The Fall 2010 issue of the Virginia Quarterly Review—a special issue on global mining—includes my essay about the potential of natural resource development and mining in Afghanistan, titled “Digging Out.” In June 2010, the New York Times published an article celebrating the discovery of vast mineral riches under Afghanistan’s soil—as much as $1 trillion worth of copper, iron ore, and precious gemstones. Only problem was that the so-called discovery was not a discovery at all—geologists had known of the deposits for more than half a century, and the Afghan Ministry of Mines had been working since the fall of the Taliban to develop a fair and corruption-proof international contracting mechanism to pursue the development of their resources with foreign companies.
Nonetheless, the Web were instantly awash with exclamations about how mining would save Afghanistan, or destroy it, within a couple of years. Afghanistan’s minerals could spur industrial development, create tens of thousands of jobs, and tap an revenue stream that would help the Afghan government wean itself off of foreign aid. The mining jobs and the economic development that would spur from developing mining sites would crush the Taliban’s recruiting schemes, which largely depend on the poverty, desperation, and angst of unemployed youth. Or, Afghanistan’s corrupt officials would ally with foreign robber barons to deplete the country of its riches and prevent the wealth from bringing any benefit to the desperately poor Afghan population. A lot of hype–to say the least—and none of it substantiated by the facts on the ground.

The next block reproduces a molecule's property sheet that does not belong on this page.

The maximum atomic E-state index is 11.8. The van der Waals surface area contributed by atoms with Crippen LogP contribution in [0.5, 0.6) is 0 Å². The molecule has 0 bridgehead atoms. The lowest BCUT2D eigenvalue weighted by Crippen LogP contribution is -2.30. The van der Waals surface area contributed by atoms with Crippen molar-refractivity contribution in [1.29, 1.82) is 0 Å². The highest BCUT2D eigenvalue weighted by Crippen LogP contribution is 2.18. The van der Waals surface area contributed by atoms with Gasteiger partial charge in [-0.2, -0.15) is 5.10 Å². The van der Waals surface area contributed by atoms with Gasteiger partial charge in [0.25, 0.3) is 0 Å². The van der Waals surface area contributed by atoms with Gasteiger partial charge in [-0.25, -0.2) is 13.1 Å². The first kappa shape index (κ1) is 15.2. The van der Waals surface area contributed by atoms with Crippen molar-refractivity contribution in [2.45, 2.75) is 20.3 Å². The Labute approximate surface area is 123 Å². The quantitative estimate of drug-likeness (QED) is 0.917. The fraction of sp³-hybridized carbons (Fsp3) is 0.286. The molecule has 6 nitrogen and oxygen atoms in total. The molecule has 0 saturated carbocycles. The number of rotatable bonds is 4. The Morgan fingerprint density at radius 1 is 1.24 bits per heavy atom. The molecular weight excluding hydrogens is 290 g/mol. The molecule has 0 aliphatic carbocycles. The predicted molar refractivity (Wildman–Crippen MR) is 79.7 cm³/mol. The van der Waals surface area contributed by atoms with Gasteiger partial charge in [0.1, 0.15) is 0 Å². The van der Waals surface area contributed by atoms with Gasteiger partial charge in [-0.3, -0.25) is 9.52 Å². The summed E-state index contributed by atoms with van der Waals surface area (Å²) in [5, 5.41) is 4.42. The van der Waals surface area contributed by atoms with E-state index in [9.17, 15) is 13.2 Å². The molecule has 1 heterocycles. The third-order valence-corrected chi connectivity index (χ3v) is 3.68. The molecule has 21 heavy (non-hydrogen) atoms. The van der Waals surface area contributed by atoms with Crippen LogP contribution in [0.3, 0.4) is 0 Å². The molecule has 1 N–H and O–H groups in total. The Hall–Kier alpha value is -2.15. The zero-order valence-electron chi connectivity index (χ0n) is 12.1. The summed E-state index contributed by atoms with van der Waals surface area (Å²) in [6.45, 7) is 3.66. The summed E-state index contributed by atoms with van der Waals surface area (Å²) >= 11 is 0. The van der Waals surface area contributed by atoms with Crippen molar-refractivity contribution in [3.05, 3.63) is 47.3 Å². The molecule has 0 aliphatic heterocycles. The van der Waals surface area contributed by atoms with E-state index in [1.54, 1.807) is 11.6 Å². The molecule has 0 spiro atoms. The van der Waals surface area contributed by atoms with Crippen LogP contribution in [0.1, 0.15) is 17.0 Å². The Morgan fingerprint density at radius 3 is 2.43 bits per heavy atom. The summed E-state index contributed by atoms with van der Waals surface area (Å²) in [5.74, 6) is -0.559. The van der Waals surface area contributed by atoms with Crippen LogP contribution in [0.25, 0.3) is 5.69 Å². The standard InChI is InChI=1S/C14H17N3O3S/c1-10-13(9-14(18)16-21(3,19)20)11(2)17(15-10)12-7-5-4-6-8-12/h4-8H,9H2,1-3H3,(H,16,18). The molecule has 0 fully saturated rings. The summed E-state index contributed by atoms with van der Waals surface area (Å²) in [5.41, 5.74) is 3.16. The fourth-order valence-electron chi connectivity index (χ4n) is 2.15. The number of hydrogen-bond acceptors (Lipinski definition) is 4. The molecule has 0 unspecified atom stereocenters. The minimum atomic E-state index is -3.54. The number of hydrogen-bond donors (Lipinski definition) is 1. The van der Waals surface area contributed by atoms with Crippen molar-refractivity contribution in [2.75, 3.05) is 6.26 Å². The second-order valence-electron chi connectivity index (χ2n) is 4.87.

Afghanistan’s mineral resources are abundant and the country is actively pursuing the development of its mining industry, but the truth is that the country is incredibly undeveloped and the infrastructure necessary to extract copper and iron from the two most valuable known deposits—which together account for the bulk of the $1 trillion figure cited by the NYT and others—is years away. Learn more about Afghanistan’s mining potential, and go along on a great exploration of the country’s backroads, by reading “Digging Out.”